So, how does this prevent the story from grinding to a halt when actions fail?  It tells the Players and the Guide that the story is not something that already is.  The story is something we are currently making.  This helps inspire creativity because it means there are no specific movements we have to make; we are free to take the actions we want to take.  Or, when things get down to the wire, the actions we have to take.

For example, let’s say the PCs have successfully snuck their way into where Clyde is hiding to talk with him.  They tell him that the Duke is going to attack, so he should surrender.  Clyde, thanks to the PCs’ failed rolls, don’t believe them.  So they tell him the Duke sent them to negotiate, and that no one has to die.  Clyde still doesn’t believe them, because the dice just aren’t on their side.  So finally they get fed up, someone pulls a knife, and they hold him hostage, telling him that he can either tell the prisoners to stand down and take the Duke’s deal or they’ll kill him and find someone more likely to negotiate.  Now they get a success, and Clyde reluctantly agrees in order to save his own hide.

This is how the story is formed; through the difficulties the characters face and how they choose to handle them.  But there is still a structure in place which informs the story and gives the Guide a method by which to react to the Players’ actions.  The Guide is in control of this Gamescape, and this Gamescape reacts to the Players instead of against the Players.

But let’s say, in the above example, that the Players didn’t have a set of ideas beyond “the Duke will attack, you should surrender.”  How does the Guide keep the Players engaged and the encounter moving forward?

Every failure encountered by the Players is described by the Guide in terms of a hint of alternative actions the Players might take, which might also be successful.  These alternatives don’t have to be successful; they might be less likely to succeed.  And Players don’t have to try the alternatives so presented; this is just a way for the Guide, who always has a better perspective on the Gamescape than the Players do, to act collaboratively with the Players and help them through their story.  For example:

Player 1:  “The Duke will attack at dawn unless you surrender tonight!”  Speech Roll fails.

Guide:  Clyde looks skeptical, then shakes his head.  “The Duke wouldn’t do that, he values his men too much.  Throwing them against this prison would be throwing their lives away.”

Player 2 gets the hint that Clyde thinks he would win that battle:  “A lot of people will die, yes, that’s why he sent us to negotiate.  He’d rather have a peaceful solution, but he will not tolerate this affront to his authority.”  Speech Roll fails.

Guide:  Clyde shakes his head, clearly too confident in his men’s ability to hold the walls against the reduced forces outside.  “The Duke’s people, not mine.  You’re here to negotiate for their lives, not ours.”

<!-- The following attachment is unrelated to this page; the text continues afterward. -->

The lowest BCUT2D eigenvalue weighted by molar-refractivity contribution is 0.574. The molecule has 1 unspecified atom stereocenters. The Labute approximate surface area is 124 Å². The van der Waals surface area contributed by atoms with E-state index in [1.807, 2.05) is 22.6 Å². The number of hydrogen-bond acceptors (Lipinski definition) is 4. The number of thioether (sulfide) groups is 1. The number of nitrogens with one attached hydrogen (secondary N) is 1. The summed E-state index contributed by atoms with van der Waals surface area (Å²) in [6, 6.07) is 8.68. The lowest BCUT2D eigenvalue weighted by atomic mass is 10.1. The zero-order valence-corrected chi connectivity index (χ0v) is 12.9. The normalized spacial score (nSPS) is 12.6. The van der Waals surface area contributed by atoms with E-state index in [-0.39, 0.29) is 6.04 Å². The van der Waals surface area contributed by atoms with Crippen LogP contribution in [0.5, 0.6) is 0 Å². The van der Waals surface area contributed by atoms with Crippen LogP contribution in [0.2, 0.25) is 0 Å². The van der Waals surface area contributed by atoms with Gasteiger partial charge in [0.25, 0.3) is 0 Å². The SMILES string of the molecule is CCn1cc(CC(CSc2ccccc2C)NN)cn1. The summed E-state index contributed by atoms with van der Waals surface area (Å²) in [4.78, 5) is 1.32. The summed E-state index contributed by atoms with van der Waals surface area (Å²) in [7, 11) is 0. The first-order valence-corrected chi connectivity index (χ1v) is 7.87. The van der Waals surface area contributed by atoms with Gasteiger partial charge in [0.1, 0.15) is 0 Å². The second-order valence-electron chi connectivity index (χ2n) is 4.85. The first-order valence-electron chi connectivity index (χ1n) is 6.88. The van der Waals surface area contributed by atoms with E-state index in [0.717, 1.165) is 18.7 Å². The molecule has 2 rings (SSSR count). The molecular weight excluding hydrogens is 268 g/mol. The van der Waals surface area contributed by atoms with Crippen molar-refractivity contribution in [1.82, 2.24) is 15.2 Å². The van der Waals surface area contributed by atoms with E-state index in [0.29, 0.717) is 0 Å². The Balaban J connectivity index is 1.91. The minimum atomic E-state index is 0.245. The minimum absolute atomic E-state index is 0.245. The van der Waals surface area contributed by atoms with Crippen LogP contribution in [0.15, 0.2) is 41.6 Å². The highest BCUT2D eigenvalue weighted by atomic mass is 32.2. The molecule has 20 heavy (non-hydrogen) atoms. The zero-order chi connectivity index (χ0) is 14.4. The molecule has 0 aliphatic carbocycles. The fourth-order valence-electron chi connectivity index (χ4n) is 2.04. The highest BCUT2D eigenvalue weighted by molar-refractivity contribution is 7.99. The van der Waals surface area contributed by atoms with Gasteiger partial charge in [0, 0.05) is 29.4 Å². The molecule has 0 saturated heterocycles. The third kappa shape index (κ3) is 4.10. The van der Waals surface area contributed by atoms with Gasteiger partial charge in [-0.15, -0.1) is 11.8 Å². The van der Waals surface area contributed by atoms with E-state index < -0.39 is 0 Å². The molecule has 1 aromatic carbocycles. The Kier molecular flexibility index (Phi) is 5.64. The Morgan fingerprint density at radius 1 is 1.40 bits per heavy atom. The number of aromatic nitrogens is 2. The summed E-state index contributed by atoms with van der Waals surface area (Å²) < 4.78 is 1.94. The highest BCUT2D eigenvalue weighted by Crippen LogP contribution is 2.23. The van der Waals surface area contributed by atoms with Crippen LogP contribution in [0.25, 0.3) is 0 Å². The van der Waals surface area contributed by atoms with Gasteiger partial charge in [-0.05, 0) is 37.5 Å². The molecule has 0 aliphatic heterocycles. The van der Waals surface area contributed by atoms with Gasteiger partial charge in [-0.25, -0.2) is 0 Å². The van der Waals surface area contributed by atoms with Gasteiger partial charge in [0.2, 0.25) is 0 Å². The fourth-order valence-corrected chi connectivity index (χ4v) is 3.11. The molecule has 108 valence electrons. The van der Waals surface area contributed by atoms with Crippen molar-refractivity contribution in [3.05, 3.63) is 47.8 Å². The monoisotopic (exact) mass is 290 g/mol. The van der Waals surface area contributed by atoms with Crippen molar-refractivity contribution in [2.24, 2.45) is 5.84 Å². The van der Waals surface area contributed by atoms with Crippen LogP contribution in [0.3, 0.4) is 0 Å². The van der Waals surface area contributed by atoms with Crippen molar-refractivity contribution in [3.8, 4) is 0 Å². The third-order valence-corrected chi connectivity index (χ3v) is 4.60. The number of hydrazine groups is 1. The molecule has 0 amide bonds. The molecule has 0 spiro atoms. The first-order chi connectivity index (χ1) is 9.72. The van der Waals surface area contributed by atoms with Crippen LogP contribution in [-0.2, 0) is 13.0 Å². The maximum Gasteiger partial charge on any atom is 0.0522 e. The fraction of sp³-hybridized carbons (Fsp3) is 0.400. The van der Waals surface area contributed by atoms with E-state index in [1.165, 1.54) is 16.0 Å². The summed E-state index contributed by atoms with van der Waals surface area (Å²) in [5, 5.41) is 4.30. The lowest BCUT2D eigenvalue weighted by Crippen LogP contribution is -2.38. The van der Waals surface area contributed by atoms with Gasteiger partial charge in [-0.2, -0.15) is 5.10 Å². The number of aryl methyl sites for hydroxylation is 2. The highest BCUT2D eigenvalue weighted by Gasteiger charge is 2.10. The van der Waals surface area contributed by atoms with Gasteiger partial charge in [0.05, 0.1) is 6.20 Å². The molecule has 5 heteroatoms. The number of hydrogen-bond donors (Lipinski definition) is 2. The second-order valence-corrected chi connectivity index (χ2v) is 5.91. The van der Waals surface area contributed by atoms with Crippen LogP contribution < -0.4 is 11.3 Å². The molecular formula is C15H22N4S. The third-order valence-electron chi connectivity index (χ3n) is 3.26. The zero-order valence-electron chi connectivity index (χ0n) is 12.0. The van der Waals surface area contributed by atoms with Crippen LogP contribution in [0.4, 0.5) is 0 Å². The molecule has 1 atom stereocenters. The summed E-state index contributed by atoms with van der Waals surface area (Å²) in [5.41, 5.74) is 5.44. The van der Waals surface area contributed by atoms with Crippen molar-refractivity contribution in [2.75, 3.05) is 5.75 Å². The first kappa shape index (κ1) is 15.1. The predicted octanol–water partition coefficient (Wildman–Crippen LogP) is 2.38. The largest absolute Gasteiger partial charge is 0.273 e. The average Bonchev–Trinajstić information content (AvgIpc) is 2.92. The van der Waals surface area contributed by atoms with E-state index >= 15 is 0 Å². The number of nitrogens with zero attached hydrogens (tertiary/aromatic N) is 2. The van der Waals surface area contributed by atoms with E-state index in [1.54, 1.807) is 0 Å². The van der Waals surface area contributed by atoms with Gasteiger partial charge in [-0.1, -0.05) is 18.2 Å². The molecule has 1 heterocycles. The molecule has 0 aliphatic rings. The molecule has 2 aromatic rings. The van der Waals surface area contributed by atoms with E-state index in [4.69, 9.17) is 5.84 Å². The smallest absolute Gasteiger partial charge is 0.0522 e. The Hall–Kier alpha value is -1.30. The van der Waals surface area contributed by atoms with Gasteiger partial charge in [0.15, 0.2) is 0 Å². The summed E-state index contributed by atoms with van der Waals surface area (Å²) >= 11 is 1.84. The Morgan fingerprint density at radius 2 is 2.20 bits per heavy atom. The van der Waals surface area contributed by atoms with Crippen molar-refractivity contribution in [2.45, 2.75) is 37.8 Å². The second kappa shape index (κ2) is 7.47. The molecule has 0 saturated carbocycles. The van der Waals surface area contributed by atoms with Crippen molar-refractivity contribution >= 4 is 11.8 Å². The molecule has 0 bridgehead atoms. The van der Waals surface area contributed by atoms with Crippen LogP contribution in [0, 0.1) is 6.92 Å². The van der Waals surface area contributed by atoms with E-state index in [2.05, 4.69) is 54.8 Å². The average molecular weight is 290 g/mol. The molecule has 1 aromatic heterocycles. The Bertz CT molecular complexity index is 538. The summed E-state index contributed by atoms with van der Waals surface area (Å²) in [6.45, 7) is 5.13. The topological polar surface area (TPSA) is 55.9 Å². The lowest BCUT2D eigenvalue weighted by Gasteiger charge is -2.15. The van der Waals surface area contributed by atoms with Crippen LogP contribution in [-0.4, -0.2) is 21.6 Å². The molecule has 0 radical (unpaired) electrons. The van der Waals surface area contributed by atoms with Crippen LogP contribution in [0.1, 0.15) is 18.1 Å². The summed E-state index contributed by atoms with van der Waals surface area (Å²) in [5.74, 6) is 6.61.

Player 4 gets the hint that if Clyde can be convinced that the Duke’s forces will win, Clyde will stand down.  But Player 3 goes first, and Player 3 got a hint that Clyde wants to negotiate for his life.

Player 3:  I take out my sword and hold it at his throat.  “You want to negotiate for your life?  Fine, let’s negotiate.  Stand down, now, or bleed out, you criminal pig.”  Roll succeeds.

The hints listed in the example above are a little more obscure than they need to be.  The Guide could have said “Clyde is not convinced.  He thinks he doesn’t have anything to worry about because the Duke can’t win against his men.”  The hints can be as blatant or obscure as the Guide is willing to provide – as long as the hints are there.  The hints can also simply identify why the action failed:  your Athletics check failed because you were trying to walk on water, or the King isn’t willing to dance naked through the streets because that’s humiliating.

The job of the Guide, in Infinite Earths, is not to smile enigmatically while the Players desperately try to figure out something that will work.  The job of the Guide is to facilitate everyone’s fun.  And facilitating fun does not mean the Guide must ensure everyone’s success.

Call this cleverness training if you want to.  Some folks would just call this good GMing.  But therein lies a bit of a problem.  Why should functional and effective storytelling be the purview of “good GMs,” people who’ve read “how to” manuals and combined that with innate ability and earned experience?  Should not one of the objectives of a well-designed game be to teach the player how to play the game?

As hobbyists, we have been willing to accept that the rules of good storytelling aren’t built into the game itself.  That notion is changing; more and more, the rules for the story are being built into games.  Usually, though, this has been to support a specific and particular kind of story.

The trick we’re trying to pull off is to support any kind of story.  Are we going to be successful?  Well, every failure gives us new ideas to try.  And we’ll keep trying.

Until we can tell the story we want to tell.